Donald Trump's Georgia trial expected to take four months

Donald Trump in Georgia
Donald Trump surrendered in Georgia on 24 August and later pleaded not guilty and waived an in-person arraignment

Prosecutors in Donald Trump's Georgia racketeering case say that the trial would take four months and include approximately 150 witnesses.

Mr Trump and 18 others are charged with a conspiracy to overturn the state's 2020 presidential election results.

A date for the trial has not yet been set, although prosecutors hope to begin on 23 October.

The former president and his co-defendants have all denied any wrongdoing and pleaded not guilty.

In court on Wednesday, state prosecutor Nathan Wade said that the expected timeline does not account for jury selection, which could potentially add months to the process.

Fulton County Superior Court Judge Scott McAfee said he hopes to decide questions regarding the trial's schedule by "either the end of this week or early next week".

All 19 co-defendants in the case have pleaded not guilty and waived their right to in-person arraignments, which were due to take place on Wednesday.

During Wednesday's court session, Judge McAfee also heard arguments on whether some of the defendants could sever their cases from the wider racketeering, or Rico, case.

Attorneys for Kenneth Chesebro sought to sever the counts against him, as did attorneys for Sidney Powell, a former Trump lawyer, who has also asked for a speedy trial - a constitutional right in the US.

Both will now go on trial together on 23 October after Judge McAfee denied a motion to sever their cases from one another.

In court, he said that he does not believe that "the severance for Mr Cheseboro or Ms Powell is necessary to achieve a fair determination of the guilt or innocence for either defendant in this case".

He added that two separate trials would "inconvenience" jurors and complicate scheduling.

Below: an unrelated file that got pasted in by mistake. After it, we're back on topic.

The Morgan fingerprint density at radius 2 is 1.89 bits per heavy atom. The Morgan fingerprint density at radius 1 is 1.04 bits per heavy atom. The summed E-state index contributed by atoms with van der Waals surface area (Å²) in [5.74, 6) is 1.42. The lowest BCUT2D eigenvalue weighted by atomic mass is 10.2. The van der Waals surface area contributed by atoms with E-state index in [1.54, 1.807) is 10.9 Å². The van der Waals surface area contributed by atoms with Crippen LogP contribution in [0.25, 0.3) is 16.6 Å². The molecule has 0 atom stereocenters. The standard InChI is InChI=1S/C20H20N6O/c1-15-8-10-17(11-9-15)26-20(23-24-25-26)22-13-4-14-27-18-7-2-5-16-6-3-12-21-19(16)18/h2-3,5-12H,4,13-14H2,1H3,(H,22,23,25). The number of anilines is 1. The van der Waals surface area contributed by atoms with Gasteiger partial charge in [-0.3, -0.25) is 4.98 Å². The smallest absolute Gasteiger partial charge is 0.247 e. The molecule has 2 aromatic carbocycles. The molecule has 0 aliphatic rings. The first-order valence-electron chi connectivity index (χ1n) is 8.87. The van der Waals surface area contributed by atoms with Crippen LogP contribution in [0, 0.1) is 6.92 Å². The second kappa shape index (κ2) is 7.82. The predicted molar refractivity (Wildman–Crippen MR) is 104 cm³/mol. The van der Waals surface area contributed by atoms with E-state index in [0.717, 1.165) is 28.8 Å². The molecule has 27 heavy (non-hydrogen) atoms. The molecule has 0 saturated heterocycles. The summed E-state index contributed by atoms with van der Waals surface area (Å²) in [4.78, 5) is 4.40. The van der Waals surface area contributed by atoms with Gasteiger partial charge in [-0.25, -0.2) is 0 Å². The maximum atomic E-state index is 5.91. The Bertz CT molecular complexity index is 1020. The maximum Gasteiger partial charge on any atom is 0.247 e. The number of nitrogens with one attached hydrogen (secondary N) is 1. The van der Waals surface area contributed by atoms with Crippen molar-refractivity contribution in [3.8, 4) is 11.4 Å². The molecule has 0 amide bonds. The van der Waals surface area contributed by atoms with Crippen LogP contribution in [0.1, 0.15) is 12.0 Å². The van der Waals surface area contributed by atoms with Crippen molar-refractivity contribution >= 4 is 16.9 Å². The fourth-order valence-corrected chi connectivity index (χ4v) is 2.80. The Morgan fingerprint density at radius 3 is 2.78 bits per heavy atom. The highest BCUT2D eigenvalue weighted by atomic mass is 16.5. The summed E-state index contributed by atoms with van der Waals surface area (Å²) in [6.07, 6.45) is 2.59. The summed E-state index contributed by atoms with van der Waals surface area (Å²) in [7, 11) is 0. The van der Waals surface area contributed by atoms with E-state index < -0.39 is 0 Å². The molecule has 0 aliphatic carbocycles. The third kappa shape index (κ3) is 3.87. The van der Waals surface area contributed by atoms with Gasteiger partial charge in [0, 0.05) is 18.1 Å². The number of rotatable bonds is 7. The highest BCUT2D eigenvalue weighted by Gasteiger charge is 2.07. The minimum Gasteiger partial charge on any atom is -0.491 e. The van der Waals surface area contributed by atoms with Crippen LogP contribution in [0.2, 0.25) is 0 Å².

In total, six of the defendants in the case have sought to sever their cases, including Mr Trump and ex-Georgia Republican chair David Shafer.

Other defendants are seeking to have their cases moved to federal court. A federal judge has yet to decide on the issue, known by the legal term of "removal".

Mr Chesebro and Ms Powell's trial is slated to begin on 23 October - the same date being sought by district attorney Fani Willis for the other 17 defendants.

Judge McAfee, however, said it seemed "a bit unrealistic" to try all the defendants together in October, noting that "we've got less than two months to figure this out".

In court, Mr Chesebro's attorney Manubir Arora argued that the far-reaching racketeering case would mean that his client would have to be in court for "weeks, if not months" of testimony unrelated to the specific charges against him.

Additionally, Mr Arora said that Ms Powell - who famously vowed to "release the Kraken" after Mr Trump's electoral defeat - was "sort of on a lark on her own" and not connected to Mr Chesebro.

Speaking to CNN after the court hearing, Mr Chesebro's second attorney, Scott Grubman, accused the government of "weaponising" the Rico statute to "connect three or four conspiracies into one".

Prosecutors allege that Mr Trump and his co-defendants were involved in a multi-pronged effort to overturn the results of the 2020 presidential election in the state, culminating with a phone call in which Mr Trump pressured the state's secretary of state to "recalculate" the vote tally.